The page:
After a great trip to the east of the country to visit Mayar and Dreish, it was time to head west again to visit Glen Coe and head up Creise and Meall a’Bhuiridh, 2 spectacular Munros giving an excellent ridge walk and some stunning views. These were my 30th and 31st Munros.
Having recently looked back at photos from my Buachaille Etive Beag trip during the winter, it wasn’t particularly difficult to select an area for my next Munro-bagging adventure. With 9 Munros in Glen Coe still to choose from, we opted for Creise and Meall a’Bhuiridh, 2 Munros that sit on the fringes of Rannoch Moor and provide year-round adventure with the mountains being popular with mountain bikers, hikers, mountaineers and skiers.
We left Ayrshire early doors to embark on the long drive north and arrived at the huge Glencoe Mountain car park around 0900. Cloud was still hugging many of the peaks in the Glen, but we were confident in the forecast, which promised clear skies later in the day.
Quickly donning our boots, we set off whilst the temperature hadn’t picked up too much to allow us to complete the initial part of our walk – a steep ascent into Coire Pollach – before the heat made it more difficult. The ascent route follows the line of the chairlift, which ends in the corrie, before the path disappears off towards the broad northern ridge of Meall a’Bhuiridh.
Upon reaching the bottom of the ridge around 700m, we were now unfortunately in cloud. We pushed on up the steady slope towards the summit of Meall a’Bhuiridh, picking our way around boulders and soon reaching the summit cairn, shrouded in cloud and giving us no views in return for our effort.
We stopped for a few minutes at the summit for a quick bite to eat in the hope that the cloud would lift and give us the views that we had hoped for. The cloud did start to lift and blow across the summit, giving us short glimpses of what lay ahead but didn’t lift enough to allow us to see around us. Slightly disappointed, we headed west from the summit down the ridge connecting the summit with Creise, our second objective for the day.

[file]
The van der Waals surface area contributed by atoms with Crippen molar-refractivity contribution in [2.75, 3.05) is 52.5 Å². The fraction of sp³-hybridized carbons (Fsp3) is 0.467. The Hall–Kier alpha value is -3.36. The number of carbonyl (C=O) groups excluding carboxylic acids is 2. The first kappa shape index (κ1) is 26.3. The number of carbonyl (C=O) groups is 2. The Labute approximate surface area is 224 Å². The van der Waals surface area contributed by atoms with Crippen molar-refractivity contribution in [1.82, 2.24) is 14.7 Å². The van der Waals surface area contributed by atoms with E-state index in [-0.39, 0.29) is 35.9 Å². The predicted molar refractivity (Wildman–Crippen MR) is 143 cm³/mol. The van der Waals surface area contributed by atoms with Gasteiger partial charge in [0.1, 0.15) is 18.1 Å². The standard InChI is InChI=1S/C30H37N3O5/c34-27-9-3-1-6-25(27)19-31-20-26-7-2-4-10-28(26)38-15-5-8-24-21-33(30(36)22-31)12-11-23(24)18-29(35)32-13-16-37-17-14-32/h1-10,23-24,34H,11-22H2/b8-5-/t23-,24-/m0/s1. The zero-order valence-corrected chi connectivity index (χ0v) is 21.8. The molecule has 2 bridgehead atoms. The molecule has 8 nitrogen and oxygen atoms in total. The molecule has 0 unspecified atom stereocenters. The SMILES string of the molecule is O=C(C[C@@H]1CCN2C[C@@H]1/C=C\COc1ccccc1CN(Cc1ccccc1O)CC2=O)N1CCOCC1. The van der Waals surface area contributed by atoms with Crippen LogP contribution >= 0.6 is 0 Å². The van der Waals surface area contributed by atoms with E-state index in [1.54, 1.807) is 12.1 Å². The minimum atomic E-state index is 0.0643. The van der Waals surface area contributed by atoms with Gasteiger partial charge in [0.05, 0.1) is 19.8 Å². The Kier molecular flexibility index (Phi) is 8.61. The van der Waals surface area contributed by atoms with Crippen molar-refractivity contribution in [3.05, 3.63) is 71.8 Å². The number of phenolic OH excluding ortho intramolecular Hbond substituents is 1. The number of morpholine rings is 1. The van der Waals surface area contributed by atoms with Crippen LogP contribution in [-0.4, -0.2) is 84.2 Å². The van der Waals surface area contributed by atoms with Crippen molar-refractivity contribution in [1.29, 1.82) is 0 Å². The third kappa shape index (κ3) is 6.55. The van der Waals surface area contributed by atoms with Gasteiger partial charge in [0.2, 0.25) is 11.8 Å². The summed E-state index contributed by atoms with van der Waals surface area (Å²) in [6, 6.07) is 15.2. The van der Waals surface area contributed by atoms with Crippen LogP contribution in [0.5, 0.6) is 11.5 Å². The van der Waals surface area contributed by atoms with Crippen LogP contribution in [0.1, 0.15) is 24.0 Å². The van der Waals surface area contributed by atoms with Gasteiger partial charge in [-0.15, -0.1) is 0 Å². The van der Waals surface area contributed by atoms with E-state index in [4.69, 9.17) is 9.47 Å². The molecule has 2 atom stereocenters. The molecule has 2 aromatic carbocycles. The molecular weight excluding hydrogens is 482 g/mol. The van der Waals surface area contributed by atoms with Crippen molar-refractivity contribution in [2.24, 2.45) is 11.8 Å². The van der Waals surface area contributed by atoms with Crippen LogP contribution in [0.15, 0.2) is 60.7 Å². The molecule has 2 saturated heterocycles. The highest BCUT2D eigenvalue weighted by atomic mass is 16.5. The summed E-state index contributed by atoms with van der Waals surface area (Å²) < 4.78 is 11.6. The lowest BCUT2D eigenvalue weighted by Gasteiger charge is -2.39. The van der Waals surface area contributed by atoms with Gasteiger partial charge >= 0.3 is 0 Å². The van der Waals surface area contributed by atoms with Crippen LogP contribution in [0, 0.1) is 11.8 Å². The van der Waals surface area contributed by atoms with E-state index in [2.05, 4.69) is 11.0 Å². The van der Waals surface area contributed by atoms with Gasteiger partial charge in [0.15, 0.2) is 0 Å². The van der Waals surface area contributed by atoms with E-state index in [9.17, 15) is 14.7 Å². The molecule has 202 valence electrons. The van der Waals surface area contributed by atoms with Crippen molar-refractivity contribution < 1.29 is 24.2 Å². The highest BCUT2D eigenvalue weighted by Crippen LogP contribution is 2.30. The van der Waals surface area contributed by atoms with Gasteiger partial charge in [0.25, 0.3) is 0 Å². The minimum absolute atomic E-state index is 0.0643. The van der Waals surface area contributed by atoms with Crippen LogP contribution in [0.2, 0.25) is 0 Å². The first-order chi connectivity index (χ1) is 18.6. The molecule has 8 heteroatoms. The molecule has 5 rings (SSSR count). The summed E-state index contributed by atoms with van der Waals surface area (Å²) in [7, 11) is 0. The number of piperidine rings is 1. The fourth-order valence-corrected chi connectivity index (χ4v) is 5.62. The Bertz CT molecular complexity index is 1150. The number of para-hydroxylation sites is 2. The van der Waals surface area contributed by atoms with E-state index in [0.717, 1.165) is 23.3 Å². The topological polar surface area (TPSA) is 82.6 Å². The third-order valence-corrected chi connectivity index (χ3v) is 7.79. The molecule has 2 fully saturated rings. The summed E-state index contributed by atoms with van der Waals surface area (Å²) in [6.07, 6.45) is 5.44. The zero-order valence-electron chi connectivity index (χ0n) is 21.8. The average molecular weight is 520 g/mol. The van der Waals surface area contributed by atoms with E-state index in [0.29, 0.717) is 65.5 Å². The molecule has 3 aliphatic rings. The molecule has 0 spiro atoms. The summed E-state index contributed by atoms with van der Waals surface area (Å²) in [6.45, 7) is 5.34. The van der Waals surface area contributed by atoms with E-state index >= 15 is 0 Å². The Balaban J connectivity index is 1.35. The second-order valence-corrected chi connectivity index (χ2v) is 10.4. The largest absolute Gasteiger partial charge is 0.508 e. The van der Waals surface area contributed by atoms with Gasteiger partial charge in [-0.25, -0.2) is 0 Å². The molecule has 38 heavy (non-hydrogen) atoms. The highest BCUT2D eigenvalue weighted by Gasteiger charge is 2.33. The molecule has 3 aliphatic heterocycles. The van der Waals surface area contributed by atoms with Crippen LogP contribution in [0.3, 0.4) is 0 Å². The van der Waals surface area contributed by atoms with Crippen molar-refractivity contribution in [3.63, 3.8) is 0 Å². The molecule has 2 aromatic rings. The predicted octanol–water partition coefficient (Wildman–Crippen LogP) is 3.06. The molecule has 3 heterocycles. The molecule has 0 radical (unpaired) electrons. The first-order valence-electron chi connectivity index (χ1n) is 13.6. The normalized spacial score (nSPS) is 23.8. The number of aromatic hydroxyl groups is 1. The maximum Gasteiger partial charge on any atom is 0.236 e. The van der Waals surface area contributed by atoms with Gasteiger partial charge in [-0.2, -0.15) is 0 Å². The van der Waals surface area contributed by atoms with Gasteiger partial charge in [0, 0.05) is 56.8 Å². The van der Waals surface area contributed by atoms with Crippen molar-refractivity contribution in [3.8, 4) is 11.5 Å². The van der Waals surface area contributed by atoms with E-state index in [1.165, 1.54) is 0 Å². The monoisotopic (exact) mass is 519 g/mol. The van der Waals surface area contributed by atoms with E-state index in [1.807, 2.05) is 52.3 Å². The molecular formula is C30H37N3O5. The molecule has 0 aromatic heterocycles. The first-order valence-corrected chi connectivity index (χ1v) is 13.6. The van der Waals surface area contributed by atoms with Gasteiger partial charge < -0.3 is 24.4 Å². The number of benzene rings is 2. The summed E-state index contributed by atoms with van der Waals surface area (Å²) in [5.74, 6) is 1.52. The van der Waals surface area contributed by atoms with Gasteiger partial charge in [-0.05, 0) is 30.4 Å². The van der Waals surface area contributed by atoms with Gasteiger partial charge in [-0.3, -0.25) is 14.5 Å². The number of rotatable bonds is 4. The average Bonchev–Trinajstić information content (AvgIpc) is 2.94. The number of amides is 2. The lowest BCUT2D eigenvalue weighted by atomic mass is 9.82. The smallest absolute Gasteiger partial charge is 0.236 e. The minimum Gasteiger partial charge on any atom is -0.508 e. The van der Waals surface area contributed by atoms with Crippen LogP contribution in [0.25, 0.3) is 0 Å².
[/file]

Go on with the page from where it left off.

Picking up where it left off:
The ridge was fairly interesting and airy feeling in places, but presented us with no real difficulties. I’d imagine this would be a different scenario in winter though, as the steep sides and bouldery terrain would make this ridge a little more tricky covered in ice and snow. The abundance of crampon marks made the mountain’s popularity in winter pretty clear!
We were soon across the ridge and began our reascent to The long, narrow plateau connecting Creise and Clach Leathad, a summit once thought to be the higher of the 2 peaks on the plateau.
After reaching the plateau, it was an easy walk north along the path to the summit of Creise, which was again in the clouds! The cloud was definitely thinning though, so we were still confident we would see something on our trip, as our route involved the reascent of Meall a’Bhuiridh to reach the car park again.
As we reached the top of the connecting ridge, the cloud finally lifted to reveal the summit of Meall a’Bhuiridh, which looked pretty impressive.
Quickly descending and reascending before the cloud returned, we once again reached the summit of Meall a’Bhuiridh to be blessed with the views we should have seen earlier. There were no complaints though, as the views were fantastic and well worth the effort! The cloud was now above almost all of the surrounding mountains, so we could see south to the Black Mount, the Orchy Munros and the Crianlarich Munros and north to the Mamores and the Nevis range.
Taking a decent break to admire the views, we headed off once more down Meall a’Bhuiridh’s northern ridge, following the path back to the corrie and eventually the car. The views north towards Nevis were superb and ensured we stopped often to take photos as the cloud moved and the light changed.
Once again we were at the top of the chairlift. Although this was pretty tempting, we pushed on down the steep slopes to the car park, where there were some nice cold drinks and snacks waiting for us on what was now a very warm day.
The 6.5 mile route took us around 6 hours, mostly due to stopping for a while (around 30mins) on the second ascent of Meall a’Bhuiridh to admire the views that had opened up finally. Pleased with what had been a great day in the hills, we headed back down the A82 to Ayrshire.